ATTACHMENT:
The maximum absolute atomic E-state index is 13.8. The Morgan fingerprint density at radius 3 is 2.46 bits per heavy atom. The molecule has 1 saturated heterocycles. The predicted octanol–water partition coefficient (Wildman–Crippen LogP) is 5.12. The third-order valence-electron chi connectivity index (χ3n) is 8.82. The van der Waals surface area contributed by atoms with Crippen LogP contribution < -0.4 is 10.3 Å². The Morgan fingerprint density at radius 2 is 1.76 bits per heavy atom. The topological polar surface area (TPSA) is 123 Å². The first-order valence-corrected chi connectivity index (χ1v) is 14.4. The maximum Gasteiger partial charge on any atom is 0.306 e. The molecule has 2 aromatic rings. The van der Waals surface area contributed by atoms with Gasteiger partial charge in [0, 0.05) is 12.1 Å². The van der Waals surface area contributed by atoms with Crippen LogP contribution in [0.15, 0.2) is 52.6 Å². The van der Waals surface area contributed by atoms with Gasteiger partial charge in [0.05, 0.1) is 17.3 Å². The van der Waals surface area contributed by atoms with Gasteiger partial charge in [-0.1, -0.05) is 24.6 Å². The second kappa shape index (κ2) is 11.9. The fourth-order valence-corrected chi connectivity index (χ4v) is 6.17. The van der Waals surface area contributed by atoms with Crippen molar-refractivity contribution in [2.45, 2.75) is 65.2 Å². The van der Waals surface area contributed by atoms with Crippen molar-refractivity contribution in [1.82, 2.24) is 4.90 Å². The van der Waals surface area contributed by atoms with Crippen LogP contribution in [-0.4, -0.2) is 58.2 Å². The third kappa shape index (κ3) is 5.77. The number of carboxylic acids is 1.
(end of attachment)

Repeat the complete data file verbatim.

The maximum absolute atomic E-state index is 13.8. The Morgan fingerprint density at radius 3 is 2.46 bits per heavy atom. The molecule has 1 saturated heterocycles. The predicted octanol–water partition coefficient (Wildman–Crippen LogP) is 5.12. The third-order valence-electron chi connectivity index (χ3n) is 8.82. The van der Waals surface area contributed by atoms with Crippen LogP contribution < -0.4 is 10.3 Å². The Morgan fingerprint density at radius 2 is 1.76 bits per heavy atom. The topological polar surface area (TPSA) is 123 Å². The first-order valence-corrected chi connectivity index (χ1v) is 14.4. The maximum Gasteiger partial charge on any atom is 0.306 e. The molecule has 2 aromatic rings. The van der Waals surface area contributed by atoms with Gasteiger partial charge in [0, 0.05) is 12.1 Å². The van der Waals surface area contributed by atoms with Crippen LogP contribution in [0.15, 0.2) is 52.6 Å². The van der Waals surface area contributed by atoms with Gasteiger partial charge in [0.05, 0.1) is 17.3 Å². The van der Waals surface area contributed by atoms with Gasteiger partial charge in [-0.1, -0.05) is 24.6 Å². The second kappa shape index (κ2) is 11.9. The fourth-order valence-corrected chi connectivity index (χ4v) is 6.17. The van der Waals surface area contributed by atoms with Crippen molar-refractivity contribution in [2.45, 2.75) is 65.2 Å². The van der Waals surface area contributed by atoms with Crippen molar-refractivity contribution in [1.82, 2.24) is 4.90 Å². The van der Waals surface area contributed by atoms with Crippen LogP contribution in [-0.4, -0.2) is 58.2 Å². The third kappa shape index (κ3) is 5.77. The number of carboxylic acids is 1.